Jazz at Lincoln Center covers everything from history to stride piano in virtual programs
Todd Stoll loves to talk about Duke Ellington.
“I feel like Duke Ellington is probably the most original composer in American history. He might be one of the most original composers in human history,” said Mr. Stoll, vice president of education at Jazz at Lincoln Center in New York City.
“Duke Ellington created a completely original system for melodic writing, based on the blues,” Mr. Stoll told the News-Press last week by phone from New York City.
Mr. Stoll said Mr. Ellington is an example of the diversity of jazz and the music’s role in integration and efforts for equality, subjects that are on people’s minds during Black History Month.
The center is playing an active role in virtual programming at UCSB Arts & Lectures and a UCSB residency by the center and Jazz at Lincoln Center Orchestra leader Wynton Marsalis. Mr. Marsalis and the center are working this year with UCSB students in music and black studies classes.
The UCSB Arts & Lectures’ virtual programs include “WeBop” workshops for children ages 3-5 Saturday mornings through March 20 and Swing University: Jazz 101, taught by Seton Hawkins Tuesday evenings through Feb. 23.
The Swing University classes feature Mr. Hawkins talking about various composers and bands and playing musical clips. He discusses everything from sweet music and hot music to the complex stride piano techniques of James P. Johnson.
“To this day, when I meet young piano players who want to challenge themselves, I tell them, ‘You’ve got to go through James P. Johnson,’ ” Mr. Stoll said. “His music is highly syncopated, highly complicated and technical music that has a level of bounce and swing. It’s one of the bedrocks of modern jazz.”
That’s among the lessons you can expect in the virtual programming, which includes not-so-famous works by composers. Mr. Ellington, for example, wrote a lot more music than his trademark “It Don’t Mean A Thing.” He wrote everything from ballads to movie soundtracks, theater music, concert pieces and dance music.
Mr. Stoll said Mr. Ellington liked to write complicated, orchestral pieces, but kept the music to simple chord changes when soloists performed. That allowed them to improvise to their hearts’ content.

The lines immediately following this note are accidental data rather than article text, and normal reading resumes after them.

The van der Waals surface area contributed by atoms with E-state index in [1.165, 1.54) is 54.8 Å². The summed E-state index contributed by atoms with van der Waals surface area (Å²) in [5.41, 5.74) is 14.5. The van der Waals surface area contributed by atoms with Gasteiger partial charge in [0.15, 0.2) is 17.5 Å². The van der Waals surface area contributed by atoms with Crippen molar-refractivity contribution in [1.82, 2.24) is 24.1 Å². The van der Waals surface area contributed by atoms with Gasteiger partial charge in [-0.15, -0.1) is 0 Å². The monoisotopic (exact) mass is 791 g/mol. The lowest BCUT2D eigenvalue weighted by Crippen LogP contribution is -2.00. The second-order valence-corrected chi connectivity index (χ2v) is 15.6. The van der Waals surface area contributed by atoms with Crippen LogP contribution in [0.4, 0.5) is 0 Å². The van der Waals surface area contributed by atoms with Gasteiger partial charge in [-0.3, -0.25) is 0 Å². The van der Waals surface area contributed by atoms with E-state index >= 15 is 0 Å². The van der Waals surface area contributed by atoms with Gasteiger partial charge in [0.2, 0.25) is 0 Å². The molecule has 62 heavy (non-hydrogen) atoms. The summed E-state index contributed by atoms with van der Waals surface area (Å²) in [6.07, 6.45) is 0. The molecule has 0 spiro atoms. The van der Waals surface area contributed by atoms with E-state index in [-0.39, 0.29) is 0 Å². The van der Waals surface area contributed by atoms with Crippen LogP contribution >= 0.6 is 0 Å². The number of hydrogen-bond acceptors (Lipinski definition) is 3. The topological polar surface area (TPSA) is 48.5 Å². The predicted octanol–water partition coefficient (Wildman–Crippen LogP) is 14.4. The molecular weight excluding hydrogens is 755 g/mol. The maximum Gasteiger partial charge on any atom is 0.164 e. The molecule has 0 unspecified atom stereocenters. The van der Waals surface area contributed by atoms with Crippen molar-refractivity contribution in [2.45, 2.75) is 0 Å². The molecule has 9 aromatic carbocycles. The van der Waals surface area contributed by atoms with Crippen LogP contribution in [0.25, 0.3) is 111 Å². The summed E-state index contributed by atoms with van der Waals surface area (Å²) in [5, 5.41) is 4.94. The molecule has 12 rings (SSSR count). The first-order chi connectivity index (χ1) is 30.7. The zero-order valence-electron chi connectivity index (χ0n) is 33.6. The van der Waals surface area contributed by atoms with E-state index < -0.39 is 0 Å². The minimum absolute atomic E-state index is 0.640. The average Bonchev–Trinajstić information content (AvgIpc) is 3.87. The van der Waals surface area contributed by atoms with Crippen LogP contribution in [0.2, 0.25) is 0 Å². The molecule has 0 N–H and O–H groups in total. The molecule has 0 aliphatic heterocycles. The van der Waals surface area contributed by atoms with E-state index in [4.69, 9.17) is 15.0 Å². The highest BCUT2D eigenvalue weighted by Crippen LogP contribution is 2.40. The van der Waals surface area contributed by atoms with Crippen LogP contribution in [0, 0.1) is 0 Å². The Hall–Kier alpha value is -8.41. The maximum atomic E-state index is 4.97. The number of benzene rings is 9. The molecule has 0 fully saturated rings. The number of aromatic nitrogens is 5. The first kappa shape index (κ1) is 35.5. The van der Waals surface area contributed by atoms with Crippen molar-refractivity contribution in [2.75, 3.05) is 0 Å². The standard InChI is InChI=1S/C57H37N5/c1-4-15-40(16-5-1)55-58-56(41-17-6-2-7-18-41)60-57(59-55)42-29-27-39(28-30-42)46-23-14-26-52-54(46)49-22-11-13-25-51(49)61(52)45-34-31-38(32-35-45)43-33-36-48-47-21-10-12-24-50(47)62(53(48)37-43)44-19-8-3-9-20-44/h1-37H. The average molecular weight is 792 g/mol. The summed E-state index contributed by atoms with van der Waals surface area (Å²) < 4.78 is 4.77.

The UCSB programs include the Jazz at Lincoln Center’s Jazz for Young People concert, “Who is Dave Brubeck?” The virtual talk, which streams through Thursday for people who registered last week, is being delivered by Ted Nash, a Los Angeles native living in New York and includes concert clips.
Mr. Brubeck holds a special place in Santa Barbara history. The late jazz legend, who was a friend of Mr. Marsalis and was part of integration efforts, performed regularly at the Lobero Theatre.
“Dave was really much a freedom fighter. He was very interested in civil rights and social justice, and he dedicated a lot of his music and time to that cause,” Mr. Stoll said. “He had an integrated band in the 1950s.”
Mr. Stoll said Mr. Brubeck lost gigs because he had a black bass player.
“Dave had a letter from an agent saying, ‘You’re going to lose X number of dollars if you don’t change out this black man,’ ” Mr. Stoll said, referring to the risk of venues canceling shows. “Dave wrote back and said, ‘Cancel them.’ He believed in civil rights and social justice at a time it was very costly to him financially and professionally to be that way.”
Mr. Stoll noted jazz bands were integrated more than a decade before Major League Baseball.
He noted that it was remarkable that a group of disadvantaged, disenfranchised and exploited people created an American art form that’s been copied around the world and influenced nearly every other form of popular music. “The fact that the people who were treated the worst did this is remarkable.”
Added Mr. Stoll, “Excellence is a form of protest.”
Mr. Stoll said Mr. Ellington used his music to make civil rights statements three decades before the 1960s movement for equality.
Mr. Stoll said Miles Davis and Charles Mingus are known for calling attention to civil rights, but noted the groundwork for that was laid down by Mr. Ellington, Dizzy Gillespie and Charlie Parker.
And Mr. Stoll pointed to Louis Armstrong’s contribution to civil rights through the life he lived, the music he created.
“Louis Armstrong grew up in abject poverty. He had to get a job at 6 years old,” Mr. Stoll said. “He rose from that to one of the most beloved figures in American history. He was popular all over the world.
“Anybody who met Louis Armstrong loved him,” Mr. Stoll said. “He never thought he was better than anyone. To come from that level of poverty and achieve that level of fame and recognition — and stay grounded in who you were — is a miracle.”
Mr. Armstrong was known for his raspy but sweet and sincere voice and his energy behind the trumpet. He was known for classics such as “Hello Dolly” and “Wonderful World,” which he sang from the heart.
One of Mr. Stoll’s favorite movies is “High Society,” the 1956 romantic comedy starring Bing Crosby, Grace Kelly and Frank Sinatra. But it’s Mr. Armstrong who got the last word in that film.
“And the first line,” Mr. Stoll said, noting the movie was set against the backdrop of the Newport Jazz Festival. It features Mr. Armstrong performing.
“He really taught jazz musicians what swing was.”